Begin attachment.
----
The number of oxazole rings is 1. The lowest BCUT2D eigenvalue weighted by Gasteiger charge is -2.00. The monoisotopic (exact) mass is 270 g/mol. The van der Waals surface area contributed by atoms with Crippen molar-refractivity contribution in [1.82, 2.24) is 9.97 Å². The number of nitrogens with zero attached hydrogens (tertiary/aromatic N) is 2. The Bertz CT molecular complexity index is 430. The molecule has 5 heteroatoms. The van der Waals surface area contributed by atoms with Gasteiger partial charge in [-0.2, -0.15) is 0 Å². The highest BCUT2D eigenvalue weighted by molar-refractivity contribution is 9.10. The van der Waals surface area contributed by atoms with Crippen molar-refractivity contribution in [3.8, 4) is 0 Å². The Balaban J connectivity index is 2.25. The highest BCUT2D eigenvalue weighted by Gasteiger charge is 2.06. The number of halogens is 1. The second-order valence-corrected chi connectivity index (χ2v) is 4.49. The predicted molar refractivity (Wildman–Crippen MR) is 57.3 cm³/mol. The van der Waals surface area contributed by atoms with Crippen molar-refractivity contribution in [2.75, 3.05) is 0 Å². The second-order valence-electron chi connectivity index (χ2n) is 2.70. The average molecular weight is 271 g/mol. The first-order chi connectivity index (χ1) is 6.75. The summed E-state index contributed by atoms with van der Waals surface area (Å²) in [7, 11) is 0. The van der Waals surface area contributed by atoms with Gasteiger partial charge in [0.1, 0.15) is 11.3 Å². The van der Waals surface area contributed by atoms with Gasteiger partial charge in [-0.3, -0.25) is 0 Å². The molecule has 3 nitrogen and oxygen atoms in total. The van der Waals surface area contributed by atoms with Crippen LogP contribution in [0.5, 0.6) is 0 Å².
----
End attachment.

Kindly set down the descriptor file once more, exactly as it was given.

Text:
The number of oxazole rings is 1. The lowest BCUT2D eigenvalue weighted by Gasteiger charge is -2.00. The monoisotopic (exact) mass is 270 g/mol. The van der Waals surface area contributed by atoms with Crippen molar-refractivity contribution in [1.82, 2.24) is 9.97 Å². The number of nitrogens with zero attached hydrogens (tertiary/aromatic N) is 2. The Bertz CT molecular complexity index is 430. The molecule has 5 heteroatoms. The van der Waals surface area contributed by atoms with Gasteiger partial charge in [-0.2, -0.15) is 0 Å². The highest BCUT2D eigenvalue weighted by molar-refractivity contribution is 9.10. The van der Waals surface area contributed by atoms with Crippen molar-refractivity contribution in [3.8, 4) is 0 Å². The Balaban J connectivity index is 2.25. The highest BCUT2D eigenvalue weighted by Gasteiger charge is 2.06. The number of halogens is 1. The second-order valence-corrected chi connectivity index (χ2v) is 4.49. The predicted molar refractivity (Wildman–Crippen MR) is 57.3 cm³/mol. The van der Waals surface area contributed by atoms with Crippen molar-refractivity contribution in [2.75, 3.05) is 0 Å². The second-order valence-electron chi connectivity index (χ2n) is 2.70. The average molecular weight is 271 g/mol. The first-order chi connectivity index (χ1) is 6.75. The summed E-state index contributed by atoms with van der Waals surface area (Å²) in [7, 11) is 0. The van der Waals surface area contributed by atoms with Gasteiger partial charge in [0.1, 0.15) is 11.3 Å². The van der Waals surface area contributed by atoms with Gasteiger partial charge in [-0.3, -0.25) is 0 Å². The molecule has 3 nitrogen and oxygen atoms in total. The van der Waals surface area contributed by atoms with Crippen LogP contribution in [0.5, 0.6) is 0 Å².